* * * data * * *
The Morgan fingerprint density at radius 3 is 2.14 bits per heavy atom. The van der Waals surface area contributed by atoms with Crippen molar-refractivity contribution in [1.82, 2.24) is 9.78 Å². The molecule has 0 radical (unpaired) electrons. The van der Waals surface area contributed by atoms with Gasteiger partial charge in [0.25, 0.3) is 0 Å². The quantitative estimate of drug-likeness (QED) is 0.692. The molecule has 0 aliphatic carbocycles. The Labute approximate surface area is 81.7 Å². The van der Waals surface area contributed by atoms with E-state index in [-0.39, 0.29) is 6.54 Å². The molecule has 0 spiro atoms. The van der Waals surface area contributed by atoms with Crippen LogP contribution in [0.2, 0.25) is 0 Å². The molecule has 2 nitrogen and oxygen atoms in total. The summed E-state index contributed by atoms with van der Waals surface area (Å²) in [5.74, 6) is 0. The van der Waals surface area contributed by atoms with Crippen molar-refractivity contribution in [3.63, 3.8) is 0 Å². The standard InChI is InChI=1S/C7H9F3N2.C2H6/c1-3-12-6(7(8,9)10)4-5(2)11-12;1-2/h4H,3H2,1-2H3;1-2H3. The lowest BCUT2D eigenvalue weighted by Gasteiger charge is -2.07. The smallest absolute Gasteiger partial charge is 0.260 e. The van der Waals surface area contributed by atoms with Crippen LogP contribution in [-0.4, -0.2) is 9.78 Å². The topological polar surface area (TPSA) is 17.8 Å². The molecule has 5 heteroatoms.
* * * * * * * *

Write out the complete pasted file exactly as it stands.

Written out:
The Morgan fingerprint density at radius 3 is 2.14 bits per heavy atom. The van der Waals surface area contributed by atoms with Crippen molar-refractivity contribution in [1.82, 2.24) is 9.78 Å². The molecule has 0 radical (unpaired) electrons. The van der Waals surface area contributed by atoms with Gasteiger partial charge in [0.25, 0.3) is 0 Å². The quantitative estimate of drug-likeness (QED) is 0.692. The molecule has 0 aliphatic carbocycles. The Labute approximate surface area is 81.7 Å². The van der Waals surface area contributed by atoms with E-state index in [-0.39, 0.29) is 6.54 Å². The molecule has 0 spiro atoms. The van der Waals surface area contributed by atoms with Crippen LogP contribution in [0.2, 0.25) is 0 Å². The molecule has 2 nitrogen and oxygen atoms in total. The summed E-state index contributed by atoms with van der Waals surface area (Å²) in [5.74, 6) is 0. The van der Waals surface area contributed by atoms with Crippen molar-refractivity contribution in [3.63, 3.8) is 0 Å². The standard InChI is InChI=1S/C7H9F3N2.C2H6/c1-3-12-6(7(8,9)10)4-5(2)11-12;1-2/h4H,3H2,1-2H3;1-2H3. The lowest BCUT2D eigenvalue weighted by Gasteiger charge is -2.07. The smallest absolute Gasteiger partial charge is 0.260 e. The van der Waals surface area contributed by atoms with Crippen LogP contribution in [-0.4, -0.2) is 9.78 Å². The topological polar surface area (TPSA) is 17.8 Å². The molecule has 5 heteroatoms.